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USDA Publishes Proposed Rule on Environmental Releases of Genetically Engineered Organisms

March 2017

Product Stewardship and Sustainability Report

On January 19, 2017, the USDA’s Animal and Plant Health Inspection Service (APHIS) published a proposal to revise the 7 C.F.R. Part 340 regulations that implement APHIS’s statutory authority under the Plant Protection Act (PPA)1 to regulate the importation, interstate movement, and environmental release of genetically engineered (GE) organisms that may be plant pests.2 This proposal represents APHIS’s second attempt to overhaul these 30-year old regulations in the last decade. Given the significant deficiencies in the new proposal, it is not clear that the likelihood of this proposal going forward is much greater than the previous proposal. In any event, because the new proposal, rather than provide regulatory relief to innovative agricultural technology developers, likely will increase the unnecessary regulatory burdens that they face, interested parties should take the opportunity to comment on this proposed rule.

The APHIS regulations implementing its authority under the PPA were originally promulgated in 1987, and they have not been comprehensively revised since then.3 APHIS states that its proposed rule would better enable APHIS to “focus its resources on regulating genetically GE organisms that may pose plant pest or noxious weed risks, and will enhance regulatory flexibilities that foster innovation.” The new proposal, however, does not go far enough in providing the kind of meaningful regulatory relief that is needed by agtech developers – and, indeed, may actually unnecessarily increase regulatory burden.

APHIS first proposed comprehensive revisions to the Part 340 rules in 2008. In response, APHIS received over 5,500 submissions containing 88,000 comments over a 9-month period. In 2015, in significant part based on the critical comments received, APHIS withdrew the proposed rule, pointing to substantive issues raised by some of the comments, “experience we have gained over the past 28 years,” and “continuing advances in biotechnology.”

In its January 19, 2017 proposal, APHIS notes that “advances in genetic engineering have occurred” since the regulations were promulgated in 1987 and, importantly, that the evaluations associated with over 43,000 regulatory decisions under the 1987 regulations “have provided evidence that most genetic engineering techniques, even those that use a plant pest as a vector, vector agent, or donor, do not result in a GE organism that presents a plant pest risk.” Notwithstanding this conclusion, the regulatory scheme proposed by APHIS still requires almost all new GE organisms potentially subject to regulation under the PPA to come to APHIS for a comprehensive assessment of whether the organism constitutes a potential plant pest risk. APHIS describes the proposed approach as follows: “APHIS is proposing a regulatory program in which it first assesses GE organisms to determine if they pose plant pest or noxious weed risks. If APHIS concludes that a GE organism does not pose a plant pest or noxious weed risk, then APHIS would not require a permit for movement of the GE organism. On the other hand, if APHIS determines, based upon the risk analysis that controls on movement are needed, APHIS will work with the requestor to establish appropriate permit conditions to manage identified risks to allow safe movement.” APHIS touts this as a change from its current “regulate first/analyze later” approach, but it is not at all clear that moving to a “analyze first/regulate (or not) later” approach will have meaningful burden reduction impact for developers who, in the context of the current system, face a “regulate first/analyze second/deregulate third” approach.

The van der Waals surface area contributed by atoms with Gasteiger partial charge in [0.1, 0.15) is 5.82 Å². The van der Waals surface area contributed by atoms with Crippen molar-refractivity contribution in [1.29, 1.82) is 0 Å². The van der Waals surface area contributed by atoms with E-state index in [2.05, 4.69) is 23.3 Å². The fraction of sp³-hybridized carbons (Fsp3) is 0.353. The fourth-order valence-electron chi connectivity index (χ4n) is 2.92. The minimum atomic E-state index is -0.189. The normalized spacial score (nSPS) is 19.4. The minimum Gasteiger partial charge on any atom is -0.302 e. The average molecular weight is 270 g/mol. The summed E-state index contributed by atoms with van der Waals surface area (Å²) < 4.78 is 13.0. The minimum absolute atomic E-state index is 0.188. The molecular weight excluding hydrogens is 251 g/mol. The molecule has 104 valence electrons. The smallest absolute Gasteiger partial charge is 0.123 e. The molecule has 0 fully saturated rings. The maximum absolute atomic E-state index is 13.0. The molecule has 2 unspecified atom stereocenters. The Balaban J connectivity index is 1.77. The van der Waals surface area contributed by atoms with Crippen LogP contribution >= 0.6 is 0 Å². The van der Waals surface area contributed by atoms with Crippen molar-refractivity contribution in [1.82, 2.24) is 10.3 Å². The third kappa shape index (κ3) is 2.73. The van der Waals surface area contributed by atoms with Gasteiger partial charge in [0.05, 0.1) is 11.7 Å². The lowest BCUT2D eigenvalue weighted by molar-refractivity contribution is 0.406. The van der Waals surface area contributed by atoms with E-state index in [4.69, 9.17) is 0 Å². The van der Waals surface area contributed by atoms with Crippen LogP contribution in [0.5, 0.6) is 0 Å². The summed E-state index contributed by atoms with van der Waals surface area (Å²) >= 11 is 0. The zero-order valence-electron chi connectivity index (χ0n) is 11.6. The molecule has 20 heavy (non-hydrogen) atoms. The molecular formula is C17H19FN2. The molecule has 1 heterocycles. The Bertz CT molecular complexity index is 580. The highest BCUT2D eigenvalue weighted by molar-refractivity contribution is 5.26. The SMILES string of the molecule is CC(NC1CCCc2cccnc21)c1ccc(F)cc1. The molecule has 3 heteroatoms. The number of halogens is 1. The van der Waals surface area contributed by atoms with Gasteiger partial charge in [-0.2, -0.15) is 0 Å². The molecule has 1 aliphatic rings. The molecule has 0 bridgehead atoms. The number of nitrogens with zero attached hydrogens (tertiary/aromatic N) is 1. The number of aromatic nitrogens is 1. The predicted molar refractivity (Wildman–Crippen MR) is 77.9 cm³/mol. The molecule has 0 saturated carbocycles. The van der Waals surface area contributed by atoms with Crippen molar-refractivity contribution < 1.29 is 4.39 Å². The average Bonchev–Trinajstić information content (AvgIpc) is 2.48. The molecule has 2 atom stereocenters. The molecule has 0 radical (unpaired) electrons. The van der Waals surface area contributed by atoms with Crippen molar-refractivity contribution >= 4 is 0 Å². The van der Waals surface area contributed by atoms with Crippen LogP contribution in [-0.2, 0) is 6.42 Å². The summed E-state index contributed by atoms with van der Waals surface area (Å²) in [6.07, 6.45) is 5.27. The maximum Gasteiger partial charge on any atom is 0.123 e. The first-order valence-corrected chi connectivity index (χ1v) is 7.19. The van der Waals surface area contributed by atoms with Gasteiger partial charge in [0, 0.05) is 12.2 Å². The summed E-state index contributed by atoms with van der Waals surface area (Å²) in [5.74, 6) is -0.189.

Significant provisions of the proposal include:  (1) a new regulatory risk analysis to evaluate GE organisms for noxious weed potential; (2) elimination of the notification process for certain GE organisms in favor of an affirmative permitting scheme; (3) a process for regulating GE organisms intended for use as biological control agents; (4) new criteria for regulation of plants genetically engineered to produce industrial chemicals and pharmaceuticals; (5) new criteria for regulation of small-scale field testing of new plant-incorporated-protectants (PIPs); and (6) a commitment to work with EPA to try to better coordinate regulatory decisions for herbicide-resistant plants and approvals of new uses for the associated herbicides.